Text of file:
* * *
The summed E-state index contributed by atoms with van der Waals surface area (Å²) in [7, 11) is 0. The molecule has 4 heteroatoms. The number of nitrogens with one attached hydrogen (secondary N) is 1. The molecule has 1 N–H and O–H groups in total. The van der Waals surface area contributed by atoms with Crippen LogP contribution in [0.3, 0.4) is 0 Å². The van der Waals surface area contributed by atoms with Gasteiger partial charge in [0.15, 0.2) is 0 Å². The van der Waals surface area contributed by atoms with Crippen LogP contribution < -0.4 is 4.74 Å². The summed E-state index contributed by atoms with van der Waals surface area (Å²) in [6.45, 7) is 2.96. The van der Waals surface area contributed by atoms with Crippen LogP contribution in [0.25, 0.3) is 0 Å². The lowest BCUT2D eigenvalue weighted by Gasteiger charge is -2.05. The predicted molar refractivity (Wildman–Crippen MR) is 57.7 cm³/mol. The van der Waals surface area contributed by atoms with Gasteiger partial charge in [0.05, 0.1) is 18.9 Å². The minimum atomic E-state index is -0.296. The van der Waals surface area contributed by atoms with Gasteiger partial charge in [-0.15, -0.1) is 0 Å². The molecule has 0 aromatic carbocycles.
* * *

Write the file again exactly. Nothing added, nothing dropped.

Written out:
The summed E-state index contributed by atoms with van der Waals surface area (Å²) in [7, 11) is 0. The molecule has 4 heteroatoms. The number of nitrogens with one attached hydrogen (secondary N) is 1. The molecule has 1 N–H and O–H groups in total. The van der Waals surface area contributed by atoms with Crippen LogP contribution in [0.3, 0.4) is 0 Å². The van der Waals surface area contributed by atoms with Gasteiger partial charge in [0.15, 0.2) is 0 Å². The van der Waals surface area contributed by atoms with Crippen LogP contribution < -0.4 is 4.74 Å². The summed E-state index contributed by atoms with van der Waals surface area (Å²) in [6.45, 7) is 2.96. The van der Waals surface area contributed by atoms with Crippen LogP contribution in [0.25, 0.3) is 0 Å². The lowest BCUT2D eigenvalue weighted by Gasteiger charge is -2.05. The predicted molar refractivity (Wildman–Crippen MR) is 57.7 cm³/mol. The van der Waals surface area contributed by atoms with Gasteiger partial charge in [0.05, 0.1) is 18.9 Å². The minimum atomic E-state index is -0.296. The van der Waals surface area contributed by atoms with Gasteiger partial charge in [-0.15, -0.1) is 0 Å². The molecule has 0 aromatic carbocycles.